For players, the club plans to create an academy that will build players and provide a player sales option in the future.

Editor’s note: If it appears that some of the metaphors/puns used in this piece are peculiar, please know that it is because this writer knows next to nothing about football, and for the life of him does not know why people sit in the sun to watch other people play with balls. TechCabal’s newsroom has summarily shunned the writer for such disgraceful ignorance, ugh.


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The European Union has launched a new investment package worth €150 billion ($169.67 billion) for Africa to create an alternative to the “unfavourable and opaque Chinese funds”. 

The European Commission President Ursula von der Leyen announced the investment plan at a news conference in Dakar, Senegal, last week, with Senegalese president Macky Sall.

This investment is half of the EU’s €300 billion Global Gateway scheme, which was launched in December last year. It will be disbursed over the next 7 years to finance internet infrastructure, renewable energy, agriculture, mobility, and more across the African continent. 

How unfavourable is Chinese funding?

Since 2013, China has entered agreements with many nations in sub-Saharan Africa as part of its Belt and Road Initiative—a global infrastructure initiative that’s seeing China investing in railway, highway, and port projects.

Presently, China has invested over $43 billion in Africa, with loans from China to Africa estimated at $150 billion from 32 countries.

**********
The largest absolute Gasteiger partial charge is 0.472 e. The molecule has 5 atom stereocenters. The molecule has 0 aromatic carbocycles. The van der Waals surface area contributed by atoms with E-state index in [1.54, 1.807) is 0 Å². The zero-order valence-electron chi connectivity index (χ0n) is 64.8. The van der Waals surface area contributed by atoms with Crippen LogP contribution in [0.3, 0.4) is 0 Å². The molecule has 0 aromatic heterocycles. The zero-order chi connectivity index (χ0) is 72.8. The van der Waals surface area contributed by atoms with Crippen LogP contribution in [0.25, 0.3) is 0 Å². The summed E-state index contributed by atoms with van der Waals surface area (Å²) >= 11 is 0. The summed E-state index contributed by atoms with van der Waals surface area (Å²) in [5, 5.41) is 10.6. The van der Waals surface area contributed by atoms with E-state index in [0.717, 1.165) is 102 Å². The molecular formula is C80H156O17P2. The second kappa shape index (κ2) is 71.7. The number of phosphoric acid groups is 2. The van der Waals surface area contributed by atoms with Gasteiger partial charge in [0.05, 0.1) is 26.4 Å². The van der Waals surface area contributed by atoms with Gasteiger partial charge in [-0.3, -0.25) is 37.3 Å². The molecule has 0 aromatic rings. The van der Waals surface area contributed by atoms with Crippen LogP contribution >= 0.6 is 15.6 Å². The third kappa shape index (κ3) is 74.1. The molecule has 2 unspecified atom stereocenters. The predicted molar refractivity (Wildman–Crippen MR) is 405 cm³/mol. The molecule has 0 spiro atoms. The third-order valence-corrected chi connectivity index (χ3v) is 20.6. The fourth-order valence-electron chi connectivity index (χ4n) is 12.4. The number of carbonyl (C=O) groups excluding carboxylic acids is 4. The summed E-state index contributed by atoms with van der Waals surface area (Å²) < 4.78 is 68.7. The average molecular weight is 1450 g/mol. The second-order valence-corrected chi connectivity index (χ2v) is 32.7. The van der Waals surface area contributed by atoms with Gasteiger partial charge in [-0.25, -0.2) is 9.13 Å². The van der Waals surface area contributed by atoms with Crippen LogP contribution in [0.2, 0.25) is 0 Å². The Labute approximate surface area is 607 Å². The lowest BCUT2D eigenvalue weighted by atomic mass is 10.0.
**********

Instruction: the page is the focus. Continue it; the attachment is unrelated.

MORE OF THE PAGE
While the loans themselves are helping development, concerns about repayment bring up questions. China’s willingness to renegotiate loan terms and the transparency of the process are both in question. Uganda, for example, risks losing control over its Entebbe Airport if it is unable to repay a $320 million loan by 2035. Sierra Leone also cancelled a loan agreement in 2018 due to “uneconomical terms”.  

How will the EU’s package work?

Though the complete disbursement plan hasn’t been revealed yet, however, at the launch of the Gateway fund in December, the EU said the investment would come in the form of grants, loans, or guarantees from EU institutions, governments, EU financial institutions, and national development banks.

Also according to Reuters, an EU source said “the €150 billion could come in payments of €20 billion per year, of which only €6 billion would come from EU funds and the rest from EU states and private investors”.

How do you think this will play out? Will it scale to become a solution or a bigger problem than the one it aims to solve?